The city council leaders of Alice did not meet the quorum in attendance today, to address local agenda items in response to the coronavirus (COVID-19) pandemic.
The emergency meeting was scheduled to extend orders in regards to public health recommendations and extending the Emergency of Declaration for the City of Alice.
The city council members spoke about today’s emergency meeting last week at the city council meeting on April 21, but the meeting was not posted online until Monday evening. The meeting was to address changes in Monday’s announcement from Governor Greg Abbott’s Office in re-opening the economy and the guidelines that Alice would implement with that agenda.
The main agenda items listed was to address extending the Emergency of Declaration for the City of Alice and possibly extending the recommendation to wear masks in public.
"The city is not only facing a public health issue, the city is also facing an economic issue. The city needs to extend the Emergency of Declaration for future federal funding," said Alice Mayor Jolene Vanover. "We have only tested 185 residents as of today, and there are many many variables and factors involved with this virus- that we still do not know about. "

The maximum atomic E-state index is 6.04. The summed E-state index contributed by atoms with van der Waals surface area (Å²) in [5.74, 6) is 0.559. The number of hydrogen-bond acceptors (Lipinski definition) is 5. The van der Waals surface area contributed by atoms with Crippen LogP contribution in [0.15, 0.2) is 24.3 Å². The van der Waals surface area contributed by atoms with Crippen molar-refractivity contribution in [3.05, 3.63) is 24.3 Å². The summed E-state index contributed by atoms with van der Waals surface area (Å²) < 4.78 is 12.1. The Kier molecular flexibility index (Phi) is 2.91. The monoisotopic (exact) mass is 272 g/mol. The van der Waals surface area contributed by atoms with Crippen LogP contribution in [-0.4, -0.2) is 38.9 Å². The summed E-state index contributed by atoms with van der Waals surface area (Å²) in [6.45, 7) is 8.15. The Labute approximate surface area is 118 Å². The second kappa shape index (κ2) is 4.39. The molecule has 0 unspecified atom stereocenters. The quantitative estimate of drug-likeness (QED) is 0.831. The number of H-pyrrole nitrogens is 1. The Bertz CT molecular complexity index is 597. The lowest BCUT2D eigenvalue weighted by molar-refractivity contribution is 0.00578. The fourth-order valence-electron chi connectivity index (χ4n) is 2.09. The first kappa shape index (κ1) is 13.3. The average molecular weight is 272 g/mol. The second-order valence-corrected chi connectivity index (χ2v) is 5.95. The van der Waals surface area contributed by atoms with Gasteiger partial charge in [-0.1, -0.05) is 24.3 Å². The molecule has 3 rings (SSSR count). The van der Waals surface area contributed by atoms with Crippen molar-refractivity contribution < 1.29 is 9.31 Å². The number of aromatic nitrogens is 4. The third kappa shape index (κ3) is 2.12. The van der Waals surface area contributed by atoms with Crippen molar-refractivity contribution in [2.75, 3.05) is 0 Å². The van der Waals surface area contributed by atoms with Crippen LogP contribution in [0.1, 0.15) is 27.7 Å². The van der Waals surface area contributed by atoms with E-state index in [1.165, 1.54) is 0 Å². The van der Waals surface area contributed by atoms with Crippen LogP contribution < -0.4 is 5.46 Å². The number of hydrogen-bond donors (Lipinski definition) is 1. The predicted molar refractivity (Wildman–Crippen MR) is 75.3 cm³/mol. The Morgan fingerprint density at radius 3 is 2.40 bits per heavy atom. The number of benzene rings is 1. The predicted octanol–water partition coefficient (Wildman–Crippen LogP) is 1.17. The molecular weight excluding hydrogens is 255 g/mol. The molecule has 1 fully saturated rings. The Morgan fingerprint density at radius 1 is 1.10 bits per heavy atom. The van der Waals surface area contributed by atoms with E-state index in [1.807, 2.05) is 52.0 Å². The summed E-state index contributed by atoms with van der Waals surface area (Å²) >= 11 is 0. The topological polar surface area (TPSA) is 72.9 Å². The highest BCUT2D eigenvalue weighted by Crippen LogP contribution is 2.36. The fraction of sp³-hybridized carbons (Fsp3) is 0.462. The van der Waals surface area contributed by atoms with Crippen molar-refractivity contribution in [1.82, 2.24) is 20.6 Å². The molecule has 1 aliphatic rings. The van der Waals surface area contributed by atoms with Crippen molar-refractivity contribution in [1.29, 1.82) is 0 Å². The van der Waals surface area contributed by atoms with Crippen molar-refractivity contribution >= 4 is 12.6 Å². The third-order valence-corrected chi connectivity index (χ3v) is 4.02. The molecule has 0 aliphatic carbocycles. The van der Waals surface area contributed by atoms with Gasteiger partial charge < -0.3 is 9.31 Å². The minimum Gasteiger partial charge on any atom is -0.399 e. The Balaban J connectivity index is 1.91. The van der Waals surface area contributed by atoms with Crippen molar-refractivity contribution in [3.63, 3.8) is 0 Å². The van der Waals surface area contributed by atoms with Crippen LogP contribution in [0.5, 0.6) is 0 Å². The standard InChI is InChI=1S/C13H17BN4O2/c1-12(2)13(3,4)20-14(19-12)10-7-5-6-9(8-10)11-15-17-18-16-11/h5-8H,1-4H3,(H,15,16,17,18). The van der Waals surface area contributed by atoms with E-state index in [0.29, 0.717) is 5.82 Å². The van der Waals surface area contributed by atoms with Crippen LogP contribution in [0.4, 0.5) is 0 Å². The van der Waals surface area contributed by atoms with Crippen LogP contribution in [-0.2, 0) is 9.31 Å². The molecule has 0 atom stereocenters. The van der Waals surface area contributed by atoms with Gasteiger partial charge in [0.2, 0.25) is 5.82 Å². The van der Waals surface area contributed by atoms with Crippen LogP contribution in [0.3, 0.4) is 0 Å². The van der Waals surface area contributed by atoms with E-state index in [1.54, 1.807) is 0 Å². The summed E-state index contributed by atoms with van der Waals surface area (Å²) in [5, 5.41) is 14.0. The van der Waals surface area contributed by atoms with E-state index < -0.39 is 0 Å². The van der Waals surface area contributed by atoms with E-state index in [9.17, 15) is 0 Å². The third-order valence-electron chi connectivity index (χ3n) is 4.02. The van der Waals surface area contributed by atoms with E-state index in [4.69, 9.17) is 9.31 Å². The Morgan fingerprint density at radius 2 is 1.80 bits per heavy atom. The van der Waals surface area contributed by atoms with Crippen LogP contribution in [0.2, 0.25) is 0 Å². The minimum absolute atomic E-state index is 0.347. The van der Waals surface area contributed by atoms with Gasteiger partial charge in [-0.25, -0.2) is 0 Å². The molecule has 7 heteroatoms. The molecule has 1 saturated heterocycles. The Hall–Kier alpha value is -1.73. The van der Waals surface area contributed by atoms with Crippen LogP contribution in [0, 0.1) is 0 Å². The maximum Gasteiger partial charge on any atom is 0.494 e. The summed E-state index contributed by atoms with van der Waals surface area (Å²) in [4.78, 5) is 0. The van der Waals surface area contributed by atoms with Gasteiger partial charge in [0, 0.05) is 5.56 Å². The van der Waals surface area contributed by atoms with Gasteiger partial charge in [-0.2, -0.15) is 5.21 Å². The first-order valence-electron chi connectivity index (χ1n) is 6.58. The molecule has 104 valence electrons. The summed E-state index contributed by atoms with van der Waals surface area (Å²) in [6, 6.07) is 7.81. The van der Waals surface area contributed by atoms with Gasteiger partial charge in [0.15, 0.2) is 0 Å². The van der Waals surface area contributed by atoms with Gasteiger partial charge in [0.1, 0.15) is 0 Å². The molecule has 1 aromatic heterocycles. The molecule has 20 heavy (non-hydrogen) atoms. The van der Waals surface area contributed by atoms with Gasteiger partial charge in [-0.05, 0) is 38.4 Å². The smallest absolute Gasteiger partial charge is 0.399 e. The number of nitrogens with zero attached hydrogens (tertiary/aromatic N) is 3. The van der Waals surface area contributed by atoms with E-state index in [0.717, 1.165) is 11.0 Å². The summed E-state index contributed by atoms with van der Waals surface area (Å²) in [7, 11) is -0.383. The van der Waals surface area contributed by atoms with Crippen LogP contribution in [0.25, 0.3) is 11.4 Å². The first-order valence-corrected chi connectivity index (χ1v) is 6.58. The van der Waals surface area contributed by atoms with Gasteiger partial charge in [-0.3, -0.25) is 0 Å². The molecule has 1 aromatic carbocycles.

Councilman Pete Crisp did not return comment, but stated on his Facebook page that he did not receive notice for the emergency meeting until Monday evening after 6:00 p.m., and could not attend. Councilwoman Sandra Bowen had a previous agreement that had been communicated to council on an earlier date and Councilman Ron Burke has not return comment. Robert Molina was the only council member that attended the emergency city council meeting and all city leaders had the option for Zoom or an alternative virtual meeting platform to attend.
"I am very disappointed in the city council leaders for not showing up it is an emergency meeting and we as leaders should be united for our citizens, even if we disagree on agenda items. I truly believe facial masks should be worn in public to help reduce the spread of the virus even to save one life, and I also care about the city budget and the importance for future federal funding for the city, " said Mayor Vanover.
Not meeting a quorum in a city council meeting puts a stop to voting on decisions for local city business and city guidance for residents due to COVID-19 and the city’s recommendations for public health concerns.